Because it’s the New Year’s Eve tomorrow and many of you are going to have fun I’ve chosen for our painting of the week a work depicting a party. It’s not a typical party, it’s a biblical wedding scene. Painted by the Venetian master Jacopo Tintoretto, Marriage at Cana looks more like a feast at the Doge’s Palace than an illustration of Christ’s life.
It is kept in Santa Maria della Salute in Venice. So in one of the most beautiful and iconic buildings of La Serenissima. John Ruskin who studied works of Tintoretto very extensively wrote: “The church of the Salute is farther assisted by the beautiful flight of steps in front of it down to the canal; and its facade is rich and beautiful of its kind, and was chosen by Turner for the principal object in his well-known view of the Grand Canal.”
According to Ruskin, Tintoretto’s gem is hidden at the end of lunette in a larger sacristy, and it is “one of the most highly finished Tintoretos in Venice”. It is also one of the few paintings signed with his own name. Ruskin wrote: “I am not surprised at him having done so in this case. Evidently the work has been a favourite with him, and he has taken as much pains as it was ever necessary for his colossal strength to take with anything”.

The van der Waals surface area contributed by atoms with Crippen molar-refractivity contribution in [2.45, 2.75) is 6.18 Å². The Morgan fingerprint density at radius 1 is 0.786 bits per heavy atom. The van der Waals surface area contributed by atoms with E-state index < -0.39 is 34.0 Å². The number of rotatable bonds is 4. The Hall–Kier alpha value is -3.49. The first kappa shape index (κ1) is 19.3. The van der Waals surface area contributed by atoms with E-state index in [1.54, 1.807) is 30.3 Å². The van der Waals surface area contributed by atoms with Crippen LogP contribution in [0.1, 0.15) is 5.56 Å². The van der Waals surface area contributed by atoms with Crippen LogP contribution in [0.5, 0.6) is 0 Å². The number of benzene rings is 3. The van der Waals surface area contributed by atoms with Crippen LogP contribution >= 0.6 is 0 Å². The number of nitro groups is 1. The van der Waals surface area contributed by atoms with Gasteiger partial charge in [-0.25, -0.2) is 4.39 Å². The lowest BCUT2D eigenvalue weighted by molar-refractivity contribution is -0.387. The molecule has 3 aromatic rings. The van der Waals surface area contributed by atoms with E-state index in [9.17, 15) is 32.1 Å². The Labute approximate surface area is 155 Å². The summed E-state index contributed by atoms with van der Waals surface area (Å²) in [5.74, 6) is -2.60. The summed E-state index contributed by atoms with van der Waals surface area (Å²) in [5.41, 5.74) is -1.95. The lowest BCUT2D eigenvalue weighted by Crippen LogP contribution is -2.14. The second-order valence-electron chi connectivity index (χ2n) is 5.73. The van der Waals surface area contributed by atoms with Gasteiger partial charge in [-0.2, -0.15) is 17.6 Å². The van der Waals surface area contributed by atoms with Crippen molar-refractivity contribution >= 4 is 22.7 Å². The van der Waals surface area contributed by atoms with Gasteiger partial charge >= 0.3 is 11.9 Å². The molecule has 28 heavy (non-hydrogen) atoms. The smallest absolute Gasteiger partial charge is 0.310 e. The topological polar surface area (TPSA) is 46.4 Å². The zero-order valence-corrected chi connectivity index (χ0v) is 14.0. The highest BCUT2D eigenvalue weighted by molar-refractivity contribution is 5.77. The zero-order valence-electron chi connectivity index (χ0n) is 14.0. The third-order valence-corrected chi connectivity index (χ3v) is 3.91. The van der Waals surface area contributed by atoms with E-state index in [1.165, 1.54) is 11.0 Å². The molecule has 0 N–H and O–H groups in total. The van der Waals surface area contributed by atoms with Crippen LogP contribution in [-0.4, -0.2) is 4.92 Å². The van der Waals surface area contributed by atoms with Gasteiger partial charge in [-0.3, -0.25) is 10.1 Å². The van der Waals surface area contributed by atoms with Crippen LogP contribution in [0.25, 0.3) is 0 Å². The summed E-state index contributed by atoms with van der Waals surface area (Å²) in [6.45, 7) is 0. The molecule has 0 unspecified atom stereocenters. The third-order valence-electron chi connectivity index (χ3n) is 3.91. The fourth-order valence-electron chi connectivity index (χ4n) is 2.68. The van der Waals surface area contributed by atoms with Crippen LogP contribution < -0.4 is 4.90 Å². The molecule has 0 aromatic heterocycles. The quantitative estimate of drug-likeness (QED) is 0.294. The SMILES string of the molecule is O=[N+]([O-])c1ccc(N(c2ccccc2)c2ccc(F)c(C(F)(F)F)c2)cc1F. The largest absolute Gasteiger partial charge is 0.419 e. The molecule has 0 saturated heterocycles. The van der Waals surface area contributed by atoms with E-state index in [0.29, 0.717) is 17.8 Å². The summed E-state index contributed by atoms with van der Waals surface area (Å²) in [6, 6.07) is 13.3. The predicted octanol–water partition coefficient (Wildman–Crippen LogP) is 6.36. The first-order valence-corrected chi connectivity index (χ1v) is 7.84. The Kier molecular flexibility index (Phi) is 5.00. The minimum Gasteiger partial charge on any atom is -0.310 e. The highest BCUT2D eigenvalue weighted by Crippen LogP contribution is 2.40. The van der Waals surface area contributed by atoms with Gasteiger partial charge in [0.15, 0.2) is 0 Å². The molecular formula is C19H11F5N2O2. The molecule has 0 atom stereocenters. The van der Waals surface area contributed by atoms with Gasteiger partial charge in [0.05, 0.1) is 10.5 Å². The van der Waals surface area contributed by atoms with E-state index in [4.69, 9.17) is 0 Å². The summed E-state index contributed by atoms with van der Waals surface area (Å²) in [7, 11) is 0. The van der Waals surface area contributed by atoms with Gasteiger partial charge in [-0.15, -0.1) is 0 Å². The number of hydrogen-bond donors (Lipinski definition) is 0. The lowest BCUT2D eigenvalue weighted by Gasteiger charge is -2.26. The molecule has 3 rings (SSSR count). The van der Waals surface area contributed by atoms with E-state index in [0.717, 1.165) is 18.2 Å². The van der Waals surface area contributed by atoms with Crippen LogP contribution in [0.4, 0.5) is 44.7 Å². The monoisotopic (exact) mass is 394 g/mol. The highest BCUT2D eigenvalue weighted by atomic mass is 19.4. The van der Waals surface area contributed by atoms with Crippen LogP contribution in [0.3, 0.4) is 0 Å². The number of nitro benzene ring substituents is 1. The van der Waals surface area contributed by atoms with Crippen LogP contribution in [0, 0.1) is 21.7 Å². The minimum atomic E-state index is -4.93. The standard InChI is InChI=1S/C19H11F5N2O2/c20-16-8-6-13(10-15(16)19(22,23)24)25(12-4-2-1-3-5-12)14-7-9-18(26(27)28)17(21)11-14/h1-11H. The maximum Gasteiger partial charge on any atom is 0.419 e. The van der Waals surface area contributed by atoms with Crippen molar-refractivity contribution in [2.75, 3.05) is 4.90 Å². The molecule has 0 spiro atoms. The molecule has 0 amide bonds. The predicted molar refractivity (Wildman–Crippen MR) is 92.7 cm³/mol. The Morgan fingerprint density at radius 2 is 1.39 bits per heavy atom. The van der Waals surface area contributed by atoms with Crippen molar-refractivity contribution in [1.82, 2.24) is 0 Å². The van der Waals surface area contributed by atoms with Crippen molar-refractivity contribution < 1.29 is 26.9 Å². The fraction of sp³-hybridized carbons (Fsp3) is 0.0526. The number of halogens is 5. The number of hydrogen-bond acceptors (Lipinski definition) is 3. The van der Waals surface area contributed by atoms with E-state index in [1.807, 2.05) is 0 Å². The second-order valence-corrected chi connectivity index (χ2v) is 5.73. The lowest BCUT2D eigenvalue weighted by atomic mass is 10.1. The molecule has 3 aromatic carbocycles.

The marriage at Cana is the first miracle attributed to Jesus in the Gospel of John. In the Gospel account, Jesus, his mother and his disciples are invited to a wedding, and when the wine suddenly runs out, Jesus delivers a first sign of his miracolous nature by turning water into wine. The subject became very popular among art patrons because it was a perfect pretext to show their financial status. By placing the scene in their own fance interiors and filling them with people in rich costumes and tables heavy with sophisticated dishes, they made a statement of power. Many renown masters painted the Marriage at Cana, for example it was one of the favourite subjects of Paolo Veronese.
In Tintoretto’s version, it’s the perspective which should get special attention. The spacious room is drawn very precisely and it’s the architectural elements such as cassetones on the ceiling, doors and windows, that create the effect of spaciousness. The painting is full of people and many other details but somehow our eyes are led straight to Christ hidden in the back of the room.
I wish you a great feast tomorrow!